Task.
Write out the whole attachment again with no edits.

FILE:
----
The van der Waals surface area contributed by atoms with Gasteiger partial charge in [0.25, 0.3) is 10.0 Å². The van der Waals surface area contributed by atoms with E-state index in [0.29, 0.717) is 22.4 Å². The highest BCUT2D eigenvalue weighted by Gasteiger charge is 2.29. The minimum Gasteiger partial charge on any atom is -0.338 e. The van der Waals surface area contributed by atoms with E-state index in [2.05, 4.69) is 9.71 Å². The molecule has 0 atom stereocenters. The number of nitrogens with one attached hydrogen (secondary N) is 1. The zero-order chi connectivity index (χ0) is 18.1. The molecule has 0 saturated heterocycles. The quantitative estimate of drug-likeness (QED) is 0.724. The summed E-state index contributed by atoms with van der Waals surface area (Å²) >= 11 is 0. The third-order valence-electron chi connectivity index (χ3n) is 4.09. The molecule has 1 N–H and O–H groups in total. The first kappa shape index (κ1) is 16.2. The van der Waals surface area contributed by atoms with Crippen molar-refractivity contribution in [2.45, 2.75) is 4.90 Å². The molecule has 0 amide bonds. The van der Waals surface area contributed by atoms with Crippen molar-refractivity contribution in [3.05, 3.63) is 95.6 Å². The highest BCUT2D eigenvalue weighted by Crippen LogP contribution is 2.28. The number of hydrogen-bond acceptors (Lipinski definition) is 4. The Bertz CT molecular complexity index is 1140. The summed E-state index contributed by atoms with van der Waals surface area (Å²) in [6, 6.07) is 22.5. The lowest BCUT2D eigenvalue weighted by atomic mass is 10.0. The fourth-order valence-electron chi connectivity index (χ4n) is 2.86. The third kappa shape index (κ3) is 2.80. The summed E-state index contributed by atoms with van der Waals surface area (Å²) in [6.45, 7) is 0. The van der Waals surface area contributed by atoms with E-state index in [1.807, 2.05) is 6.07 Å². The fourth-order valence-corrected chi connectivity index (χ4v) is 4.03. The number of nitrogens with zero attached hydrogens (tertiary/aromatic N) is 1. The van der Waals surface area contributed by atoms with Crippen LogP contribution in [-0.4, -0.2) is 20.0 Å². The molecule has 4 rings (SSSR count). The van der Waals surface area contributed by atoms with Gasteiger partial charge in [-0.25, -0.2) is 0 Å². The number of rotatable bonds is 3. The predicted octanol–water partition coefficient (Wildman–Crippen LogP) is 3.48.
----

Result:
The van der Waals surface area contributed by atoms with Gasteiger partial charge in [0.25, 0.3) is 10.0 Å². The van der Waals surface area contributed by atoms with E-state index in [0.29, 0.717) is 22.4 Å². The highest BCUT2D eigenvalue weighted by Gasteiger charge is 2.29. The minimum Gasteiger partial charge on any atom is -0.338 e. The van der Waals surface area contributed by atoms with E-state index in [2.05, 4.69) is 9.71 Å². The molecule has 0 atom stereocenters. The number of nitrogens with one attached hydrogen (secondary N) is 1. The zero-order chi connectivity index (χ0) is 18.1. The molecule has 0 saturated heterocycles. The quantitative estimate of drug-likeness (QED) is 0.724. The summed E-state index contributed by atoms with van der Waals surface area (Å²) >= 11 is 0. The third-order valence-electron chi connectivity index (χ3n) is 4.09. The molecule has 1 N–H and O–H groups in total. The first kappa shape index (κ1) is 16.2. The van der Waals surface area contributed by atoms with Crippen molar-refractivity contribution in [2.45, 2.75) is 4.90 Å². The molecule has 0 amide bonds. The van der Waals surface area contributed by atoms with Crippen molar-refractivity contribution in [3.05, 3.63) is 95.6 Å². The highest BCUT2D eigenvalue weighted by Crippen LogP contribution is 2.28. The number of hydrogen-bond acceptors (Lipinski definition) is 4. The Bertz CT molecular complexity index is 1140. The summed E-state index contributed by atoms with van der Waals surface area (Å²) in [6, 6.07) is 22.5. The lowest BCUT2D eigenvalue weighted by atomic mass is 10.0. The fourth-order valence-electron chi connectivity index (χ4n) is 2.86. The third kappa shape index (κ3) is 2.80. The summed E-state index contributed by atoms with van der Waals surface area (Å²) in [6.45, 7) is 0. The van der Waals surface area contributed by atoms with E-state index in [1.807, 2.05) is 6.07 Å². The fourth-order valence-corrected chi connectivity index (χ4v) is 4.03. The number of nitrogens with zero attached hydrogens (tertiary/aromatic N) is 1. The van der Waals surface area contributed by atoms with Crippen LogP contribution in [-0.4, -0.2) is 20.0 Å². The molecule has 4 rings (SSSR count). The van der Waals surface area contributed by atoms with Gasteiger partial charge in [-0.25, -0.2) is 0 Å². The number of rotatable bonds is 3. The predicted octanol–water partition coefficient (Wildman–Crippen LogP) is 3.48.